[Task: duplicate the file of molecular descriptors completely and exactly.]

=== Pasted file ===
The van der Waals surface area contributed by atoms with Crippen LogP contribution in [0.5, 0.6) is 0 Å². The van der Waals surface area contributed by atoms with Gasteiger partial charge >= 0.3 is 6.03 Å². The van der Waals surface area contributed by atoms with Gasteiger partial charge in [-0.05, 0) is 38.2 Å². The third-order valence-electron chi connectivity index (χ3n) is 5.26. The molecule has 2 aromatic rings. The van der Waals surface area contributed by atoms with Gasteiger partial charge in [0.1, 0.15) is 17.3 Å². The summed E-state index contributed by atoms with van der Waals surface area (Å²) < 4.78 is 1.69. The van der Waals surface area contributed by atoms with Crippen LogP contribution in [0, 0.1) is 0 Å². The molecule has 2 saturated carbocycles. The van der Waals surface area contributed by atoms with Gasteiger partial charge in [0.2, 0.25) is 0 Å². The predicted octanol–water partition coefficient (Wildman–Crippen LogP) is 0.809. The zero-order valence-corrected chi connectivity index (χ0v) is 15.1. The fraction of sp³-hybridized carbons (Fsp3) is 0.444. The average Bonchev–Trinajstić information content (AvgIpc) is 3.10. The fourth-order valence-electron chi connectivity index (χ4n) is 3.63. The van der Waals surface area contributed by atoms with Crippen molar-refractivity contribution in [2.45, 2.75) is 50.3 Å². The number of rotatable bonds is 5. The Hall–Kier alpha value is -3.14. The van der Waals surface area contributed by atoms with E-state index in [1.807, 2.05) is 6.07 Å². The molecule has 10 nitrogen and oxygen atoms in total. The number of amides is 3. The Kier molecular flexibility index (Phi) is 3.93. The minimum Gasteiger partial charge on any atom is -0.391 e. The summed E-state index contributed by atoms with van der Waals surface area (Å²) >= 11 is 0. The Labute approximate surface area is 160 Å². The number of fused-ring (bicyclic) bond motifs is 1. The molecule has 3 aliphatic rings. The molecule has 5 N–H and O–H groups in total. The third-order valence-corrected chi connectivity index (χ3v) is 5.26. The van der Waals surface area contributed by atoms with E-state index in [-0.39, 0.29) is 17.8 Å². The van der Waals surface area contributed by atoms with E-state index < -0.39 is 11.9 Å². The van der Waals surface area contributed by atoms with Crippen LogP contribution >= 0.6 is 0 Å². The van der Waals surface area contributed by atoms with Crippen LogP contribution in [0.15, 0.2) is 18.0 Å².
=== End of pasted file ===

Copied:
The van der Waals surface area contributed by atoms with Crippen LogP contribution in [0.5, 0.6) is 0 Å². The van der Waals surface area contributed by atoms with Gasteiger partial charge >= 0.3 is 6.03 Å². The van der Waals surface area contributed by atoms with Gasteiger partial charge in [-0.05, 0) is 38.2 Å². The third-order valence-electron chi connectivity index (χ3n) is 5.26. The molecule has 2 aromatic rings. The van der Waals surface area contributed by atoms with Gasteiger partial charge in [0.1, 0.15) is 17.3 Å². The summed E-state index contributed by atoms with van der Waals surface area (Å²) < 4.78 is 1.69. The van der Waals surface area contributed by atoms with Crippen LogP contribution in [0, 0.1) is 0 Å². The molecule has 2 saturated carbocycles. The van der Waals surface area contributed by atoms with Gasteiger partial charge in [0.2, 0.25) is 0 Å². The predicted octanol–water partition coefficient (Wildman–Crippen LogP) is 0.809. The zero-order valence-corrected chi connectivity index (χ0v) is 15.1. The fraction of sp³-hybridized carbons (Fsp3) is 0.444. The average Bonchev–Trinajstić information content (AvgIpc) is 3.10. The fourth-order valence-electron chi connectivity index (χ4n) is 3.63. The van der Waals surface area contributed by atoms with Crippen molar-refractivity contribution in [2.45, 2.75) is 50.3 Å². The number of rotatable bonds is 5. The Hall–Kier alpha value is -3.14. The van der Waals surface area contributed by atoms with E-state index in [1.807, 2.05) is 6.07 Å². The molecule has 10 nitrogen and oxygen atoms in total. The number of amides is 3. The Kier molecular flexibility index (Phi) is 3.93. The minimum Gasteiger partial charge on any atom is -0.391 e. The summed E-state index contributed by atoms with van der Waals surface area (Å²) >= 11 is 0. The Labute approximate surface area is 160 Å². The number of fused-ring (bicyclic) bond motifs is 1. The molecule has 3 aliphatic rings. The molecule has 5 N–H and O–H groups in total. The third-order valence-corrected chi connectivity index (χ3v) is 5.26. The van der Waals surface area contributed by atoms with E-state index in [-0.39, 0.29) is 17.8 Å². The van der Waals surface area contributed by atoms with E-state index < -0.39 is 11.9 Å². The van der Waals surface area contributed by atoms with Crippen LogP contribution >= 0.6 is 0 Å². The van der Waals surface area contributed by atoms with Crippen LogP contribution in [0.15, 0.2) is 18.0 Å².